The only thing I would warn you about the Historic Center is that a lot of its buildings tend to be on the older side, so make sure to check on that.
So, each neighborhood has a distinct flavor, but they definitely cater to various interests, ensuring a memorable Lima travel.
Food in Lima
Peruvian cuisine is actually pretty amazing, and you should definitely make an effort to try as much of it as possible.
Start with “ceviche,” a refreshing dish of raw fish cured in citrus juices, onions, and peppers.
Don’t miss “Lomo Saltado,” a stir-fry combining beef, vegetables, and Peruvian spices, giving you the fusion of Chinese and Peruvian flavors.
Also, try “Aji de Gallina,” shredded chicken in a spicy, creamy sauce, and “Anticuchos,” grilled skewers and often with marinated beef hearts.
Of course, your trip would truly be incomplete without trying “la brassa.” This is a popular term referring to the traditional Peruvian method of roasting meats over an open flame.
In certain parts of the city, an “anticuchería” is a place where you can eat and watch them roast the meat.
For a traditional dessert, you should definitely try “Picarones,” which are sweet potato and pumpkin fritters drizzled with syrup.
Speaking of potatoes, try the variety of Peruvian potatoes in “Papa a la Huancaina,” which are topped with a spicy cheese sauce.
Wash it down with “Chicha Morada,” a refreshing drink made from purple corn.
So, as you can see, your Lima travel can be a great culinary escape through Peru’s rich flavors.
In my opinion, you can divide Lima’s attractions into ancient, colonial, and modern. For the ancient part, I would say start with Huaca Pucllana.
Huaca Pucllana is an archaeological site that features an ancient adobe pyramid. It gives you a glimpse into pre-Inca history with its well-preserved structures and artifacts.
Also, other archaeological sites in Lima include Pachacamac and Maranga, which have ancient ruins that give us insights into the region’s pre-Columbian history.
For colonial history, visit the historic Plaza Mayor, which has historic buildings like the Government Palace and Cathedral.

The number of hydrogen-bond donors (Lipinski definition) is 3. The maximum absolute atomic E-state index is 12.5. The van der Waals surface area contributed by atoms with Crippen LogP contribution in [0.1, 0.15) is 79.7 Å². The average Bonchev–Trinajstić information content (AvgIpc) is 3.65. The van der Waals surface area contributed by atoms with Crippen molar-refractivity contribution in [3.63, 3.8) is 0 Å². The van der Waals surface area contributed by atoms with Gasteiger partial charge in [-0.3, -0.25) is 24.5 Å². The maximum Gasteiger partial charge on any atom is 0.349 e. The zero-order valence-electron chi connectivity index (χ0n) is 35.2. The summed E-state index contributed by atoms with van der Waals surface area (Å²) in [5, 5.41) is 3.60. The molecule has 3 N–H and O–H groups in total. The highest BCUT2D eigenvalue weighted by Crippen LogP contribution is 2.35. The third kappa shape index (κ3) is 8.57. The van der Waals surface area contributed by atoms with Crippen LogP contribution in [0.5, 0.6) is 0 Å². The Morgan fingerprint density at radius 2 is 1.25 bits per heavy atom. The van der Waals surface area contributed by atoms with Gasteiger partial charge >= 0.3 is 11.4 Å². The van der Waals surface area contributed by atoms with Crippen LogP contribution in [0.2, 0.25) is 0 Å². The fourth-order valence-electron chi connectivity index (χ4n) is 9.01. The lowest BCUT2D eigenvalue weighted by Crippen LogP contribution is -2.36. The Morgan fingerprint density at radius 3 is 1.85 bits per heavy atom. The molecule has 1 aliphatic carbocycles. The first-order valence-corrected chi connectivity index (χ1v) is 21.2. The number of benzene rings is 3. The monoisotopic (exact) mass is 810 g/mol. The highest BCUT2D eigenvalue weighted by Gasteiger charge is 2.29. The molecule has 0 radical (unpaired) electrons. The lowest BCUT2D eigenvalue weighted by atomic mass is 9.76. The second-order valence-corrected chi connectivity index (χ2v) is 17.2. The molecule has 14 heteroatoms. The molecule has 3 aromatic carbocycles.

Likewise, the San Francisco de Jesús (San Francisco Church and Convent), with its catacombs is another exquisite colonial architecture.
Of course, you should stroll through the streets of Barranco to admire well-preserved colonial-era houses.
For some nature, visit the beautiful Parque de las Leyendas (Legends Park), which has a zoo and archaeological site.
I love this place because it has a unique blend of wildlife exhibits, ancient ruins, and cultural experiences.
Also, the Puente de los Suspiros (Bridge of Sighs) in Barranco is an iconic wooden bridge. This place has a romantic atmosphere and panoramic views of the surrounding area.
For art lovers, the Museo de Arte de Lima (MALI) is a prominent art museum with an extensive collection of Peruvian art spanning from pre-Columbian times to contemporary pieces.
Similarly, the Larco Museum (Museo Larco) is housed in an 18th-century mansion and features exhibits of ancient ceramics, textiles, gold, and erotic art.
Both of these museums are great to get a glimpse into another time and place.
Finally, try to find the statues across the city. For instance, in the picture for this section is Saint Michael, who’s the patron saint of the coast.
So, yeah, you have a lot of attractions for your Lima travel. You just have to decide what you want to explore more.
Day Trips from Lima
Lima is increasingly becoming congested with traffic and noise. So, if you’re here long, then I suggest escaping the city on day trips to nearby wonders.
Head to Pachacamac to visit the archaeological site with impressive ruins and a museum.
This is about an hour’s trip, and honestly, it’s so worth it!
Likewise, experience nature at Lomas de Lachay, a coastal mist oasis perfect for hiking and birdwatching.
So, Lomas de Lachay is about 2 hours north of Lima, and, once again, this is a day trip that I think you should go on!
If you have more time, visit the historic city of Caral, home to the oldest civilization in the Americas.
This should be on the top of your list, although it’s a little more up north with a 3-hour drive.
Meanwhile, the nearby Huarochirí Province is characterized by its picturesque Andean landscapes, traditional villages, and ancient archaeological sites.
In my opinion, the region gives you a glimpse into Peruvian rural life. You should definitely not miss towns like Antioquia.
This town is famous for its annual Cruces de Mayo (Crosses of May) celebration with its colorful processions, traditional dances, and a lively display of local folklore.
Cruces de Mayo celebrations usually take place on May 3rd.
So, that about does it for day trips.
7-Day Lima Itinerary
On the first day, arrive in Lima and kick off your trip in the Historic Center.
Begin at Plaza Mayor, surrounded by architectural wonders like the Government Palace and Cathedral.
Dive into history at the San Francisco Church and Convent, including its intriguing catacombs.
On day two, head to the coastal district of Miraflores. Take a leisurely stroll along the Malecón.